Technical Answer: You should be able to use the setError method on your radio buttons.
Here is the setError on a textbox:
UX Answer: It is preferable to have a default option selected in a group of radio buttons. There are some instances not to have a default, but really think about what you are asking, and consider if a default or another set of controls would be more appropriate.
See this excerpt from MSDN:
Because a group of radio buttons represents a set of mutually
exclusive choices, always have one radio button selected by default.
Select the safest (to prevent loss of data or system access) and most
secure and private option. If safety and security aren't factors,
select the most likely or convenient option.
Exceptions: Don't have a default selection if:
There is no acceptable default option for safety, security, or legal reasons and therefore the user must make an explicit choice.
If the user doesn't make a selection, display an error message to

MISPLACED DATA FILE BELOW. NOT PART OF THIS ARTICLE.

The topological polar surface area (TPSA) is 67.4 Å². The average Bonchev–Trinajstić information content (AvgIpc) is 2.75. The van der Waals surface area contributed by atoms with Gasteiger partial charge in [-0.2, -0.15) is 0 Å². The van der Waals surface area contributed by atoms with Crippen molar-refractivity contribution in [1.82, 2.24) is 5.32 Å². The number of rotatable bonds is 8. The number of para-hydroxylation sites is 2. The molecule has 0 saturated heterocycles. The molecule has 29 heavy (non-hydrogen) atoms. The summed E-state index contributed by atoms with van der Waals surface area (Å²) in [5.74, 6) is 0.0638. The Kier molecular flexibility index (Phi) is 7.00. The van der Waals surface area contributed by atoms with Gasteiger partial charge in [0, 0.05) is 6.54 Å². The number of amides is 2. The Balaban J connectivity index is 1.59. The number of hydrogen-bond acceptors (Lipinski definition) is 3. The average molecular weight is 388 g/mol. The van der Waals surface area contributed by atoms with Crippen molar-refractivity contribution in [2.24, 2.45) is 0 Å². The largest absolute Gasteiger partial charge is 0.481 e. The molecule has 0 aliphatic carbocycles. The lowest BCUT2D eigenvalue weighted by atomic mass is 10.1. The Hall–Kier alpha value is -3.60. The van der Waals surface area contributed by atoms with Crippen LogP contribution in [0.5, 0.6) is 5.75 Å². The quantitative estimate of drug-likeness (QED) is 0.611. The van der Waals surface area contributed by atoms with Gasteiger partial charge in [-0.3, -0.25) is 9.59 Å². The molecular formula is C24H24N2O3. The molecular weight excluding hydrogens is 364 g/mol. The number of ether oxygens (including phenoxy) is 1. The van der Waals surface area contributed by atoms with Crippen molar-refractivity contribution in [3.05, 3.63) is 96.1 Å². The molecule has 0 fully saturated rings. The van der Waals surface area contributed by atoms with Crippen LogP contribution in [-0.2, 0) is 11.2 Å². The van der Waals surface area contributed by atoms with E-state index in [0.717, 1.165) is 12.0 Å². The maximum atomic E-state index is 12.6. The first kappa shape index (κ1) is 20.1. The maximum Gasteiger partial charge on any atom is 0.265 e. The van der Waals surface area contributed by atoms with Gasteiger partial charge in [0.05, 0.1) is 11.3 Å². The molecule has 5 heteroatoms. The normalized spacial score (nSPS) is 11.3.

The user interface (UI) must reflect the current state and the option hasn't been set yet. A default value would incorrectly imply
that the user doesn't need to make a selection.
- The goal is to collect unbiased data. Default values would bias data collection.
- The group of radio buttons represents a property in a mixed state, which happens when displaying a property for multiple objects that
don't have the same setting. Don't display an error message in
this case since each object has a valid state.
Make the first option the default option, since users often expect
that—unless that order isn't logical. To do this, you might need to
change the option labels.
Also, the button should be on the left, with the text on the right.